In Britain, the Brexit vote has shaken the political foundations of the nation, bringing new people to the fore — but none of them will change a single jota of the UK’s slavish kowtowing to Washington’s Terror War, nor the British establishment’s never-ending attempts to act like an imperial power. Only one leader opposes these policies — Jeremy Corbyn — but he is facing an almost certain overthrow, or else a split of the party into ineffectual factions, in a rebellion organized by the adherents of the war criminal Tony Blair.
So on the most important matter driving the madness and misery of the world today — the insane, never-ending, hydra-headed, multi-directional, all-corrupting Terror War — nothing is going to change. Brexit or no Brexit, Trump or no Trump, the blood and fire will continue to flow.Add a comment
The victims in Orlando were killed because of who they loved, who they desired, and for no other reason. The massacre was not “an attack on our country.” It was a savage hate crime against gay people by a known homophobe (and aspiring policeman) trained in the use of weapons by the world’s largest corporate security firm. Although like so many “lone wolf” terrorists (and would-be terrorists), the Orlando killer was “on the FBI’s radar,” we don’t yet know — and may never know — if he, like many of his predecessors, had been encouraged and enabled by the FBI to pursue a terrorist action. But that he was driven primarily by hatred of homosexuality seems certain.
We are told that at one point in his shooting spree, Omar Mateen phoned emergency services and pledged his allegiance to ISIS. This may be so. In any case, one can accept that he made such a call and such a pledge, having apparently undergone some a recent ‘radicalization’ that no one had noticed before, which led him to follow ISIS’s well-known suggestion that any Muslim carrying out a violent act should feel free to do so in their name, even if they have no connection to the organization. (And as expected, ISIS, after some delay, has now claimed ownership of the attack.) But this does not automatically turn the crime into a case of “international terrorism”; it simply adds a provocative patina to the long-held personal hatred of homosexuals that Mateen had clearly exhibited over the years. By all indications, the crime remains, at its core, an act of individual violence against LGBT people — not in order to advance the establishment of an Islamist caliphate in some way, but solely to express an overwhelming hatred against a group of people on account of their sexual preference. This is the classic definition of a hate crime.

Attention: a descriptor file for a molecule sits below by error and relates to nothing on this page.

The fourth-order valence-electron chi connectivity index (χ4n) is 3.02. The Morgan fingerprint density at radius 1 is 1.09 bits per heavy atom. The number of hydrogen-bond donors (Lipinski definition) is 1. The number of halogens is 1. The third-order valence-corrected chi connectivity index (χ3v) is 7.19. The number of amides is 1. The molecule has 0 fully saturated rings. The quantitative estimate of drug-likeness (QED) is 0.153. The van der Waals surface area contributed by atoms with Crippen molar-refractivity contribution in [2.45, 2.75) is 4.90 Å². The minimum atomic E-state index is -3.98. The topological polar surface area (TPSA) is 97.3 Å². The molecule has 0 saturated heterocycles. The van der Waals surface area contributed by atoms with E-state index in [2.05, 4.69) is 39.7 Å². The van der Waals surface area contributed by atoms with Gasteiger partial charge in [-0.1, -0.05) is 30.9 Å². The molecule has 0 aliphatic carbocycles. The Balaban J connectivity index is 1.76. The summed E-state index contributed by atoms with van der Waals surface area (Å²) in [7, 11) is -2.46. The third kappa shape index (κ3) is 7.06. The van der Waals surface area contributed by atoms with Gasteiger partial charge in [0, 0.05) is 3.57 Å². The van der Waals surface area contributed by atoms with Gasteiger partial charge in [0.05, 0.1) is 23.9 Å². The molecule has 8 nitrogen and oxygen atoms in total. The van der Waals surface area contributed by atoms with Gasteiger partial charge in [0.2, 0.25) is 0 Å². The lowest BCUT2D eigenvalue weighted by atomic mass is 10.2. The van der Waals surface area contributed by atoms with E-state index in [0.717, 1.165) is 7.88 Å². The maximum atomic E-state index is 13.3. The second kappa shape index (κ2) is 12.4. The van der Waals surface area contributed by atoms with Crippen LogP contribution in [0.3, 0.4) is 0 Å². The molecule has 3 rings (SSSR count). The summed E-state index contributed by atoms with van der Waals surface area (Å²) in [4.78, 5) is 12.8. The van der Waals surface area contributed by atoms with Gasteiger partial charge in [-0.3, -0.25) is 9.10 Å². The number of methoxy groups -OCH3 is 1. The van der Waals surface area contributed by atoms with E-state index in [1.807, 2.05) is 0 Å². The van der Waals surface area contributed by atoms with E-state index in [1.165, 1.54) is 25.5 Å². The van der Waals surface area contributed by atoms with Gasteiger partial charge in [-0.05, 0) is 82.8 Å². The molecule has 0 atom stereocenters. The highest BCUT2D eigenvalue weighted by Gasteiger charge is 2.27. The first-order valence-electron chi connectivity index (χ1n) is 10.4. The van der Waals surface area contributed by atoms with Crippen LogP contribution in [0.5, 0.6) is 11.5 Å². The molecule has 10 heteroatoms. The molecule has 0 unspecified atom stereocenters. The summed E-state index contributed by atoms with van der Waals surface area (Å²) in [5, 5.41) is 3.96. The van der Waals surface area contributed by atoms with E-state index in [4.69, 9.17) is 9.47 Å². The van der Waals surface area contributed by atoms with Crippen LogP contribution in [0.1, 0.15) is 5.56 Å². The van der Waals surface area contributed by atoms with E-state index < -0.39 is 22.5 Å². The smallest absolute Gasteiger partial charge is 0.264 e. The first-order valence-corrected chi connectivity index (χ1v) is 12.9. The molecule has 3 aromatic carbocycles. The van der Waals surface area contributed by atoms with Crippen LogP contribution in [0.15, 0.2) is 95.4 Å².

Nevertheless, it’s clear that there are mighty efforts underway to force the narrative squarely into the “Terror War” paradigm, much as the case in San Bernadino, where what looked to be in many ways an “ordinary” workplace dispute (“ordinary” because workplace killings are so frequent in America today that many of them don’t even make the news) was also turned into a raging red flag for the Terror Warriors. In the latest killing, we have already seen the predictable demonizing of 1.6 billion people for the act of one man. We have seen the incredibly variegated shadings and understandings of a global religion reduced to a single, sinister monolithic mass. We have seen the propaganda bull-roarer of “ISIS” used as if that organization sprang full-blown from the stones of the earth, instead of being incubated in the American prisons of occupied Iraq after a war of aggression that left a million innocent people dead. We have seen this horrific incident in Orlando— this shattering human tragedy cutting a swath through so many actual, real lives — sucked up into the airless, dehumanizing Terror War echo chamber, where it will be drained of all meaning and converted into rhetorical firewood for the partisan furnaces of our imperial factions, with both sides bent on war and domination, regardless of the cost to their own people and others.
There is no hope that this latest incident will stop or even slow the the death spiral of the Terror War, as it circles round and round and down and down in an ever-widening gyre. There is every indication that it will make things worse, that the war-profiteers and the fear-profiteers and the power-grabbers will wring every bit of poison from it that they can to fuel the War Machine and the Domination Agenda. For we should not forget where the Terror War comes from, where ISIS comes from, where al Qaeda comes from, where the machinery of “radicalization” comes from: as I wrote after the Paris attacks, it comes directly from the decades-long policies of Western nations, particularly the US, to deliberately torment, encourage, enable and empower religious extremism in order to undermine secular opposition to American dominion over the world’s economy, politics and natural resources. (For more detail on that sordid history, see this piece by Ben Norton. For more on the more recent consequences of these policies — particularly their relevance to the upcoming election, do yourself a favor and get a copy of Diane Johnstone’s Queen of Chaos.)